But remarkable research now shows that oxytocin (that we produce through emotional warmth) reduces levels of free radicals and inflammation in the cardiovascular system and so slows ageing at source. Incidentally these two culprits also play a major role in heart disease so this is also another reason why kindness is good for the heart.

There have also been suggestions in the scientific journals of the strong link between compassion and the activity of the vagus nerve. The vagus nerve, as well as regulating heart rate, also controls inflammation levels in the body. One study that used the Tibetan Buddhist’s ‘Loving Kindness Compassion’ meditation found that kindness and compassion did, in fact, reduce inflammation in the body, mostly likely due to its effects on the vagus nerve.

4) Kindness Improves Relationships
This is one of the most obvious points. We all know that we like people who show us kindness. This is because kindness reduces the emotional distance between two people and so we feel more ‘bonded’. It’s something that is so strong in us that it’s actually a genetic thing. We are wired for kindness.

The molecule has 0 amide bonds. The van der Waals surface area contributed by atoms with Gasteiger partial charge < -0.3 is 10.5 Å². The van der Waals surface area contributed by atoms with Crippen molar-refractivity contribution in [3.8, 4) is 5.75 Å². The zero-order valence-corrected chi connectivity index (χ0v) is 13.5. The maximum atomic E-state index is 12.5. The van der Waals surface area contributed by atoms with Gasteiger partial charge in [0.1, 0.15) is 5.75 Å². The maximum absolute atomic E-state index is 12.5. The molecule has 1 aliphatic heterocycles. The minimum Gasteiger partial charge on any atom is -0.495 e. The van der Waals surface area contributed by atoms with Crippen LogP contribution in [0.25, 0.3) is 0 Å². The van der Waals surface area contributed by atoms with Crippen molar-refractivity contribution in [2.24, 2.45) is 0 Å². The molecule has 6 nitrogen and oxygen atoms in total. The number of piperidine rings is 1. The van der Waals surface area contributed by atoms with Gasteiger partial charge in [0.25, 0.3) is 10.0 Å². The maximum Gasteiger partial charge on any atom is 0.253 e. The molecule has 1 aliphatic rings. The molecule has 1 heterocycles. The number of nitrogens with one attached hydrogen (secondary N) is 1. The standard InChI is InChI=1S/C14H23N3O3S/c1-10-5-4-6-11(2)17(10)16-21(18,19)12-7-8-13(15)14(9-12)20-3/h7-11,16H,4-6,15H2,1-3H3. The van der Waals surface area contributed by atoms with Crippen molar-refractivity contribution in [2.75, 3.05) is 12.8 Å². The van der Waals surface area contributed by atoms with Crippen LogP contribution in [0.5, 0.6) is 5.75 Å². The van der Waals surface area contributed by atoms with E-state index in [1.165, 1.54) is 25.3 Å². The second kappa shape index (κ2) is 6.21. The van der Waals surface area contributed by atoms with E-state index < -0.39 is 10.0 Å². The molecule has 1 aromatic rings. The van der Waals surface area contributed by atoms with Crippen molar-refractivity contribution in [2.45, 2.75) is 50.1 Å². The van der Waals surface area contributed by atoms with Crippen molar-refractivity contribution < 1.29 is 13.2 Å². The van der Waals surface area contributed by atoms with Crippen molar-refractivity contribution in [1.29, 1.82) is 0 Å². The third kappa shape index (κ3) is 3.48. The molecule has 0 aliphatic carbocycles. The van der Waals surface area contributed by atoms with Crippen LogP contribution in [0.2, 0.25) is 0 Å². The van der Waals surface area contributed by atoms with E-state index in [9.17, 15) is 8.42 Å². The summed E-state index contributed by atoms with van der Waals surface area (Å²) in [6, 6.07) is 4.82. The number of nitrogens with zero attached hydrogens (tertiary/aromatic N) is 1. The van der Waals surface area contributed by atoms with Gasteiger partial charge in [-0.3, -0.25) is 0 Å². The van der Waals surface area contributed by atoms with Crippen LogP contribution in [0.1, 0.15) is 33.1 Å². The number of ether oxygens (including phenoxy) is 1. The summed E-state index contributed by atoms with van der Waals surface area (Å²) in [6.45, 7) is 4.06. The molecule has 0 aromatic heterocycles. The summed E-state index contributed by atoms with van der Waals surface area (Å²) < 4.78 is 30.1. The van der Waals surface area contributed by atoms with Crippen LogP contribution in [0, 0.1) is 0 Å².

Our evolutionary ancestors had to learn to cooperate with one another. The stronger the emotional bonds within groups, the greater were the chances of survival and so ‘kindness genes’ were etched into the human genome.

So today when we are kind to each other we feel a connection and new relationships are forged, or existing ones strengthened.

5) Kindness is Contagious
When we’re kind we inspire others to be kind and studies show that it actually creates a ripple effect that spreads outwards to our friends’ friends’ friends – to 3-degrees of separation. Just as a pebble creates waves when it is dropped in a pond, so acts of kindness ripple outwards touching others’ lives and inspiring kindness everywhere the wave goes.